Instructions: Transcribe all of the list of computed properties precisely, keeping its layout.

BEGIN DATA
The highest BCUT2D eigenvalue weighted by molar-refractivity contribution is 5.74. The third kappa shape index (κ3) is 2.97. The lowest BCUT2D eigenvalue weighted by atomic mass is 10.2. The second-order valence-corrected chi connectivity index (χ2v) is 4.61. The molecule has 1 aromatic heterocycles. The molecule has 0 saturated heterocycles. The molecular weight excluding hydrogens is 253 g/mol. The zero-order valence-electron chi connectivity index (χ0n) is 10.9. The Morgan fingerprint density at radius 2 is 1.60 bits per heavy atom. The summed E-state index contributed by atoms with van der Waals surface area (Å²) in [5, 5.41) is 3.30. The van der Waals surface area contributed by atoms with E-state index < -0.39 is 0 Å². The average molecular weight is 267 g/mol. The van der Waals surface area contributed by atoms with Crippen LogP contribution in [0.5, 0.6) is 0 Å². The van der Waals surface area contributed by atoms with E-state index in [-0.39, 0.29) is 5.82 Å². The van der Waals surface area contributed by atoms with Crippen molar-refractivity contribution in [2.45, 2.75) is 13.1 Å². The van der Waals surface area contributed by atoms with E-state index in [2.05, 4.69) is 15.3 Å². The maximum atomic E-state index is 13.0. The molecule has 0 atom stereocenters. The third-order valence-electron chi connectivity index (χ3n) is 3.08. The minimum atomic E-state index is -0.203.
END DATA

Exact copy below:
The highest BCUT2D eigenvalue weighted by molar-refractivity contribution is 5.74. The third kappa shape index (κ3) is 2.97. The lowest BCUT2D eigenvalue weighted by atomic mass is 10.2. The second-order valence-corrected chi connectivity index (χ2v) is 4.61. The molecule has 1 aromatic heterocycles. The molecule has 0 saturated heterocycles. The molecular weight excluding hydrogens is 253 g/mol. The zero-order valence-electron chi connectivity index (χ0n) is 10.9. The Morgan fingerprint density at radius 2 is 1.60 bits per heavy atom. The summed E-state index contributed by atoms with van der Waals surface area (Å²) in [5, 5.41) is 3.30. The van der Waals surface area contributed by atoms with E-state index < -0.39 is 0 Å². The average molecular weight is 267 g/mol. The van der Waals surface area contributed by atoms with Crippen LogP contribution in [0.5, 0.6) is 0 Å². The van der Waals surface area contributed by atoms with E-state index in [-0.39, 0.29) is 5.82 Å². The van der Waals surface area contributed by atoms with Crippen molar-refractivity contribution in [2.45, 2.75) is 13.1 Å². The van der Waals surface area contributed by atoms with E-state index in [2.05, 4.69) is 15.3 Å². The maximum atomic E-state index is 13.0. The molecule has 0 atom stereocenters. The third-order valence-electron chi connectivity index (χ3n) is 3.08. The minimum atomic E-state index is -0.203.